The Full Wiki

More info on Xargs

Xargs: Wikis


Note: Many of our articles have direct quotes from sources you can cite, within the Wikipedia article! This article doesn't yet, but we're working on it! See more info or our list of citable articles.


(Redirected to xargs article)

From Wikipedia, the free encyclopedia

xargs is a command on Unix and most Unix-like operating systems. It is useful when one wants to pass a large number of arguments to a command. Until Linux kernel 2.6.23, arbitrarily long lists of parameters could not be passed to a command [1], so xargs will break the list of arguments into sublists small enough to be acceptable.

For example, commands like:

rm /path/*


rm `find /path -type f`

will fail with an error message of "Argument list too long" if there are too many files in /path. However this version (functionally equivalent to rm `find /path -type f`) will not fail:

 find /path -type f -print0 | xargs -0 rm

In this example, find feeds the input of xargs with a long list of file names. xargs then splits this list into sublists and calls rm once for every sublist. This is more efficient than this functionally equivalent version:

find /path -type f -exec rm '{}' \;

which calls rm once for every single file. Note however that with modern versions of find, the following variant does the same thing as the xargs version:

 find /path -type f -exec rm '{}' +

xargs often covers the same functionality as the backquote feature of many shells, but is more flexible and often also safer, especially if there are blanks or special characters in the input. It is a perfect companion for commands that output long lists of files like find, locate and grep.



find . -name "*.foo" | xargs grep bar

The above is equivalent to:

grep bar `find . -name "*.foo"`

Note that the above command uses backticks (`), not single quotes ('). It searches in all files in the current directory and its subdirectories which end in .foo for occurrences of the string bar. These commands will not work as expected if there are whitespace characters, including newlines, in the filenames. In order to avoid this limitation one may use:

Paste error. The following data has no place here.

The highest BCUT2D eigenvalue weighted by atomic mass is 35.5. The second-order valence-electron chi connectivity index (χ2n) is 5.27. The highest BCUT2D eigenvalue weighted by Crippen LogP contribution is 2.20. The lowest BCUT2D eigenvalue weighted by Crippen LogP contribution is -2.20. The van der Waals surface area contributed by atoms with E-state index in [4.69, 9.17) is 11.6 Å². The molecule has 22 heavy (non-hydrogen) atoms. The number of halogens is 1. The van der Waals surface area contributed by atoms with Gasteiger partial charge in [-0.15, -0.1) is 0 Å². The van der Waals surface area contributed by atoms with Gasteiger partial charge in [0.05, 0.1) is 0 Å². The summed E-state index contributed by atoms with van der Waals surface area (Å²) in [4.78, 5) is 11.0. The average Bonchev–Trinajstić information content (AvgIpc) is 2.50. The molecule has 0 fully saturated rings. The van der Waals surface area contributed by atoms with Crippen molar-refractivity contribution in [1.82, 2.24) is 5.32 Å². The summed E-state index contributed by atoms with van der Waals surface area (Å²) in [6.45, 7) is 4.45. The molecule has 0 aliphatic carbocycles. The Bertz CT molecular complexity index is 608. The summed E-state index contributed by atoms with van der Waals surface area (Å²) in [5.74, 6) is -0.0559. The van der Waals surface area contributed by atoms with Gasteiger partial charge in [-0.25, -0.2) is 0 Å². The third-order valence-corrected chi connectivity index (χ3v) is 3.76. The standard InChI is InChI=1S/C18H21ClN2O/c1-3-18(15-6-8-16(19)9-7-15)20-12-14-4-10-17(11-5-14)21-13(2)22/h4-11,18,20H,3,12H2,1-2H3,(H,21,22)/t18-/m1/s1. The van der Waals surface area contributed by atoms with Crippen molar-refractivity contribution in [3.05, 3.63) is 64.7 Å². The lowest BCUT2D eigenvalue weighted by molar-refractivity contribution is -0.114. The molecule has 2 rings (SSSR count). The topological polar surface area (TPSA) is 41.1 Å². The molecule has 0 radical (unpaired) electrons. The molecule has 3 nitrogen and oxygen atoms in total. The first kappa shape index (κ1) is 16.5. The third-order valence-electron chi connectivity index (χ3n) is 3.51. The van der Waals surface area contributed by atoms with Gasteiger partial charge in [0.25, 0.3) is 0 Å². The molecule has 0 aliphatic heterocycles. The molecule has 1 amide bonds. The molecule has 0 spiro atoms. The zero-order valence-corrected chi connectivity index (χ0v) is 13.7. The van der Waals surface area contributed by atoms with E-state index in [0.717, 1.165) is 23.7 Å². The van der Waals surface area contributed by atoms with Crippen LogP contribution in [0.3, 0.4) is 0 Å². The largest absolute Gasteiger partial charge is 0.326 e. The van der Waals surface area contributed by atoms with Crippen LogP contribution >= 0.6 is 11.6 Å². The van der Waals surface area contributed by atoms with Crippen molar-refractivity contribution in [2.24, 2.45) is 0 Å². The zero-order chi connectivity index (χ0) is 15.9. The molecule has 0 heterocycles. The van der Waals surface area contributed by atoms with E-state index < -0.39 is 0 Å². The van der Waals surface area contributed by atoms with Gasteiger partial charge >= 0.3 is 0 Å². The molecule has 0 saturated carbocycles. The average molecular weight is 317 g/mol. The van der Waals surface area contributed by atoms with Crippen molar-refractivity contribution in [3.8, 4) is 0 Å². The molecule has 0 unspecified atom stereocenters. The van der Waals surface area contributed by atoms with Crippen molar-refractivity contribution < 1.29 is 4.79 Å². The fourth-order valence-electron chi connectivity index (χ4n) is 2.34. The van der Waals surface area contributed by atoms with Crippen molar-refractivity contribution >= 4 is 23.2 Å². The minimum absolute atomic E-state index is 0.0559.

find . -name "*.foo" -print0 | xargs -0 grep bar

The above command uses GNU specific extensions to find and xargs to separate filenames using the null character;

find . -name "*.foo" -print0 | xargs -0 -t -r vi

The above command is similar to the former one, but launches the vi editor for each of the files. The -t prints the command to stderr before issuing it. The -r is a GNU extension that tells xargs not to run the command if no input was received.

find . -name "*.foo" -print0 | xargs -0 -I {} mv {} /tmp/trash

The above command uses -I to tell xargs to replace {} with the argument list. Note that not all versions of xargs supports the {} syntax. In those cases you may specify a string after -I that will be replaced, e.g.

find . -name "*.foo" -print0 | xargs -0 -I xxx mv xxx /tmp/trash

The above command uses string xxx instead of {} as the argument list marker.

find . -maxdepth 1 -type f -name "*.mp3" -print0 | xargs -0 -r cp -v -p --target-directory=/home/media

The command above does the same as:

cp -v -p *.mp3 /home/media

however, the former command which uses find/xargs/cp is more resource efficient and will not halt with an error if the number of files is too large for the cp command to handle. Other way (choosing where to put your arguments) to do it is:

find . -maxdepth 1 -type f -name "*.mp3" -print0 | xargs -0 -IMYFILES cp MYFILES /home/media

The -I in the above command tells xargs what replacement string you want to use (otherwise it adds the arguments to the end of the command). You can also use -L to limit the number of arguments. If you do that, the command will be run repeatedly until it’s out of arguments. Thus, -L1 runs the command once for each argument (needed for tools like tar and such).


External links


Manual pages


Got something to say? Make a comment.
Your name
Your email address